A Postmodern Worldview or, How “Lamenting the ‘loss of meaning’ in postmodernity boils down to mourning the fact that knowledge is no longer principally narrative”.

Today I read a somewhat interesting post at Pajamas Media by former academic and current Hoover Fellow (a conservative think tank at Stanford) Victor Davis Hanson, a somewhat well-known neoconservative who was a consistent and avid supporter of the foreign policy practiced during the Bush administration by such luminaries as Donald Rumsfeld, Paul Wolfowitz, Dick Cheney and others. That is, America ought to aggressively defend its national interests with preemptive wars and other efforts to evidence our “hard power”, to borrow a term from Joseph Nye, a Harvard academic who pioneered the use of such terms as “hard and soft power” about two decades ago and more recently in his book Soft Power: The Means to Success in World Politics, which took the international studies/politics crowd by storm a little more than a half decade ago. Interestingly enough, I also just found out that Nye testified before Congress in early March; a full transcript of his testimony can be found here. Anyway, Hanson’s article made a bit more sense to me after I read a bio of him and more fully understood his career’s trajectory and the evolution of his politics. I already knew that Pajamas Media was a mostly conservative site, but upon further research I found out that The Nation’s David Corn serves on their Media Board and that other Board Member’s are less ideologically limited as I had originally supposed.

Anyway, back to the piece by Hanson. From the get-go Hanson attempts to inhabit with derision the mindset of a postmodern politician, in this case Barack Obama. He deploys with varying degrees of success many of the overused and hackneyed terms that form the traditional lexicon of academic work, particularly in the humanities. He pulls off this parrot act far better than many others, probably because of his own background that involved a tenure as a professor of classics, but his distaste for the language and the people who use it inevitably limits the effectiveness of his critique. He also, perhaps out of necessity, briskly proceeds from one idea to the next and relies unfortunately upon conservative stereotypes about academia and Liberalism that at this juncture are becoming increasingly irrelevant and out of date. He blithely draws parallels between aspects of what he might describe as radical Liberalism and the primacy of postmodernist thinking at its most nefarious, as if one directly creates the other and vice versa. He seems to infer that Postmodernist thinking has contributed to a “reparations” mindset among the supposed underclass that blames the wealthy for all of their problems assigns a degree of guilt to anyone who has “made it.”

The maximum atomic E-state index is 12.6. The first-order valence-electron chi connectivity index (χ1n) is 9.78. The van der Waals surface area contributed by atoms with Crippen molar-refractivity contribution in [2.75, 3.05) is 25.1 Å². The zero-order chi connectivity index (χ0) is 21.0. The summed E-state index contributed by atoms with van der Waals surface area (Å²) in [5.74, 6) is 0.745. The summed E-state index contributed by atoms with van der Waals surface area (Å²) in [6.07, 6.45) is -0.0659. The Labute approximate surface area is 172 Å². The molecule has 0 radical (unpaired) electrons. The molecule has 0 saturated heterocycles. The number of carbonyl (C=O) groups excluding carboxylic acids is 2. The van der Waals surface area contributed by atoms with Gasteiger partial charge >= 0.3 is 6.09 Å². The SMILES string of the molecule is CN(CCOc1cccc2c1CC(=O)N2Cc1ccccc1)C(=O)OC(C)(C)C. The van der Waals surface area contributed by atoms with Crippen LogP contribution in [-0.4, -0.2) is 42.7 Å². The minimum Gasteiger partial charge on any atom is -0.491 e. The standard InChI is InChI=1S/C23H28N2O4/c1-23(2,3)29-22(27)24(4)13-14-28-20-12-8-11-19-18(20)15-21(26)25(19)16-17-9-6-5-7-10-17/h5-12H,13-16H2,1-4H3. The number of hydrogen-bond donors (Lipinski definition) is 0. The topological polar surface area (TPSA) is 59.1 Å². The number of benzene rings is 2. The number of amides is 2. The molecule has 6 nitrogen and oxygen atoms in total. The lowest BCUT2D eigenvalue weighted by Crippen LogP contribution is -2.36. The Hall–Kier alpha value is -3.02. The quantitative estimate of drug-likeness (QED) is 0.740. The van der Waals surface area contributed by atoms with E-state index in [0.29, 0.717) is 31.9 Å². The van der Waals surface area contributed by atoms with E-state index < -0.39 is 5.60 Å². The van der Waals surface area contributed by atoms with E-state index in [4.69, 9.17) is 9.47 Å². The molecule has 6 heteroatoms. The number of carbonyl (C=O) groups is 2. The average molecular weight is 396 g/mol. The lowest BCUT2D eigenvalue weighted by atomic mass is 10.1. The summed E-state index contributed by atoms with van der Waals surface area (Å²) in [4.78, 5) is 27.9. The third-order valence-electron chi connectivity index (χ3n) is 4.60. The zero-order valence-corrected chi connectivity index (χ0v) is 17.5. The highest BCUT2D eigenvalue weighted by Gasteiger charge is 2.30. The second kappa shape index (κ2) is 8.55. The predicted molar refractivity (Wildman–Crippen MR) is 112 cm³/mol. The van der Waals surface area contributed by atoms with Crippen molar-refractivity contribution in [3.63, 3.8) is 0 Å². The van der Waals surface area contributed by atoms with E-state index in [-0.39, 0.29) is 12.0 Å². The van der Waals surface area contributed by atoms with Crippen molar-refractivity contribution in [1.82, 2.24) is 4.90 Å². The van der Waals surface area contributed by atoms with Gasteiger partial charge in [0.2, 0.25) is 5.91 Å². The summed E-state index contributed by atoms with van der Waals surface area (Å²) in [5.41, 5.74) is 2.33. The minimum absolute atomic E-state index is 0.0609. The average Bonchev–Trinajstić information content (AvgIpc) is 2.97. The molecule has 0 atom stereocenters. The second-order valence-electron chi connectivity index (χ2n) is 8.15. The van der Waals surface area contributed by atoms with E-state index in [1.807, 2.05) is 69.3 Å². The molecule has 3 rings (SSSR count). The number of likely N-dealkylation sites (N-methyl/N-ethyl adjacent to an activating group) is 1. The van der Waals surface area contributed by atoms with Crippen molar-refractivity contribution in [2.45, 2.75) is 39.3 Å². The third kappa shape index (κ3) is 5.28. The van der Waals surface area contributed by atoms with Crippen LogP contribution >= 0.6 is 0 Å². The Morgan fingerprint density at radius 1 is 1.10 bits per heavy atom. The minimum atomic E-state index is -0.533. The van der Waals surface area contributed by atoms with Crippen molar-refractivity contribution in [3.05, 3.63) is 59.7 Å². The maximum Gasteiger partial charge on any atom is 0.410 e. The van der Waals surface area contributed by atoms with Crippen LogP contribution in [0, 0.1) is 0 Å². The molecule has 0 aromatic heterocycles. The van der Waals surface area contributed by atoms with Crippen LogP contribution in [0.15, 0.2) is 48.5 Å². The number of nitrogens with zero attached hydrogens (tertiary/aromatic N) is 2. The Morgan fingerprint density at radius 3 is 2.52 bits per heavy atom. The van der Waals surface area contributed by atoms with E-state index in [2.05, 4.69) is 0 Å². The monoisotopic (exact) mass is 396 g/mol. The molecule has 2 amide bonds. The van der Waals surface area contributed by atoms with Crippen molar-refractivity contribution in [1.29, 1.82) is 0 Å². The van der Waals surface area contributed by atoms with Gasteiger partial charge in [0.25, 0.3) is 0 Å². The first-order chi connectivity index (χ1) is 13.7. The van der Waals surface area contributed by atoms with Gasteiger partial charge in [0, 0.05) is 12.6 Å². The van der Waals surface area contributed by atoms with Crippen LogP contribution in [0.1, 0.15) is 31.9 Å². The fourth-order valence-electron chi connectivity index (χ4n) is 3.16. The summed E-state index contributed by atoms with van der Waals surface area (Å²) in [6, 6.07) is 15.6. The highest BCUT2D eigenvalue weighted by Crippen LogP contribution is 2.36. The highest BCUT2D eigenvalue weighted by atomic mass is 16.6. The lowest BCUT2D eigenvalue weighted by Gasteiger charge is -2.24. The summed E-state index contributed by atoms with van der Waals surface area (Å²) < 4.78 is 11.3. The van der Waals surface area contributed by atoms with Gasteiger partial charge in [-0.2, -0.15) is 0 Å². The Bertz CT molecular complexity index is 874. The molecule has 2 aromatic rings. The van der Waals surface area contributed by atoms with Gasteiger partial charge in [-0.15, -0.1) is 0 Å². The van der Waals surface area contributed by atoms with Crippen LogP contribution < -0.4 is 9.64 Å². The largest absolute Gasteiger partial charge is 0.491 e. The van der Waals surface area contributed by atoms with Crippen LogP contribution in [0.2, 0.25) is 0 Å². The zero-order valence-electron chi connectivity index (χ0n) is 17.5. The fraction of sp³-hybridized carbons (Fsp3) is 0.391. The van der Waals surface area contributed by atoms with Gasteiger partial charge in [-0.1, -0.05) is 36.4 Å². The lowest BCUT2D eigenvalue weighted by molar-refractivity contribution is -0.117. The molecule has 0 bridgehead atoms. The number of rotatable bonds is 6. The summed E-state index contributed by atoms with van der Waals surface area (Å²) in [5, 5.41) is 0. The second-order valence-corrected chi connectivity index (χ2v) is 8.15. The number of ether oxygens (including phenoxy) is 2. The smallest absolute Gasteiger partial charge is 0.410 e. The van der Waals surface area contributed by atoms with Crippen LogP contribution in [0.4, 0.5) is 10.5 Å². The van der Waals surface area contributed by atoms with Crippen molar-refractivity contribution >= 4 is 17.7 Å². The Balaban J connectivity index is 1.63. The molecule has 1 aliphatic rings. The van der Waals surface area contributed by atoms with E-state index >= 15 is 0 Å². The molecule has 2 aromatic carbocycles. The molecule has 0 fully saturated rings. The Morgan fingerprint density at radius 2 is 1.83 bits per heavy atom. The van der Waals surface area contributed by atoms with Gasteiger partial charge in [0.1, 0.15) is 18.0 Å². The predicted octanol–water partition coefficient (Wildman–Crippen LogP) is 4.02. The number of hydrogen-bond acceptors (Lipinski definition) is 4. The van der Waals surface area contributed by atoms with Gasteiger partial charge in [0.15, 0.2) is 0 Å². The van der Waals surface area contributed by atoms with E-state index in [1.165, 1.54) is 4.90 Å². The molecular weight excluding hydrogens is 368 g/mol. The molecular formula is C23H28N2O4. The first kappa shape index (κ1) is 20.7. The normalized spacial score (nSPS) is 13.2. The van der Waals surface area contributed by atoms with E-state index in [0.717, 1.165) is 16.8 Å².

Hanson’s tendency to parrot the “postmodern subject” while simultaneously trying to undermine those viewpoints also makes for a confusing read, as the two inclinations seem to be at war with one another and the piece constantly seems to be on the verge of collapsing into unintelligibility, an aspect that oddly enough makes it quite easy to read in such a manner that it hardly challenges any of the assumptions you went into your reading with, depending on what those assumptions were. For instance, one can get through it breezily with your viewpoint that socialist, elitist liberals want to take your money, apologize to terrorists, pay out reparations to an undeserving underclass of (mostly) non-white people, completely rewrite history and institute a diffuse set of postmodern guidelines for living that would do away with any objective truths, any moral or ethical mandates and incourage the abortion of babies as they are leaving the womb. Or, like me, you can read the piece, somewhat appreciate Hanson’s ability to use academic language in ostensibly grammatically correct and occasionally amusing ways and still be disappointed that he reverts to such a simplistic overview of postmodernism and the way it has supposedly molded a generation of thinkers into wishy-washy politics that eschew any moral or ethical commitments, while also imperiling our country through a distorted worldview that seeks to make our enemies our friends and our friends our enemies.